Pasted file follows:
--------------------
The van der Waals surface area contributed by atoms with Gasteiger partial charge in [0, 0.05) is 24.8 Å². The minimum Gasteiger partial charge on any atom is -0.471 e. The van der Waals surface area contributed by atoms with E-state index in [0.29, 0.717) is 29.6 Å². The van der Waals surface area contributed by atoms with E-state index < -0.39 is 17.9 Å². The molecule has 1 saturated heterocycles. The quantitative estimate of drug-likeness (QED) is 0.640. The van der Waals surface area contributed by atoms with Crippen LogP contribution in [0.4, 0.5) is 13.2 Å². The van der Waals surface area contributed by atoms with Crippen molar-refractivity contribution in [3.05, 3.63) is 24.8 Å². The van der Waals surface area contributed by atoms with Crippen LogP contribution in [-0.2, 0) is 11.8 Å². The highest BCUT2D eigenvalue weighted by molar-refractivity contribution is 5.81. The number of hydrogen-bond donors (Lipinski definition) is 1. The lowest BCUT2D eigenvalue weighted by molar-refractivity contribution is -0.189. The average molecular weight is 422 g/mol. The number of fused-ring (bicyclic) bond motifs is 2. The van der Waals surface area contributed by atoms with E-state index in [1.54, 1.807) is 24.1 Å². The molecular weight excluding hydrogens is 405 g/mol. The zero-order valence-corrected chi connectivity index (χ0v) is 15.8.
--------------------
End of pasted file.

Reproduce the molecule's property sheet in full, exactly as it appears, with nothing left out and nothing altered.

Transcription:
The van der Waals surface area contributed by atoms with Gasteiger partial charge in [0, 0.05) is 24.8 Å². The minimum Gasteiger partial charge on any atom is -0.471 e. The van der Waals surface area contributed by atoms with E-state index in [0.29, 0.717) is 29.6 Å². The van der Waals surface area contributed by atoms with E-state index < -0.39 is 17.9 Å². The molecule has 1 saturated heterocycles. The quantitative estimate of drug-likeness (QED) is 0.640. The van der Waals surface area contributed by atoms with Crippen LogP contribution in [0.4, 0.5) is 13.2 Å². The van der Waals surface area contributed by atoms with Crippen molar-refractivity contribution in [3.05, 3.63) is 24.8 Å². The van der Waals surface area contributed by atoms with Crippen LogP contribution in [-0.2, 0) is 11.8 Å². The highest BCUT2D eigenvalue weighted by molar-refractivity contribution is 5.81. The number of hydrogen-bond donors (Lipinski definition) is 1. The lowest BCUT2D eigenvalue weighted by molar-refractivity contribution is -0.189. The average molecular weight is 422 g/mol. The number of fused-ring (bicyclic) bond motifs is 2. The van der Waals surface area contributed by atoms with E-state index in [1.54, 1.807) is 24.1 Å². The molecular weight excluding hydrogens is 405 g/mol. The zero-order valence-corrected chi connectivity index (χ0v) is 15.8.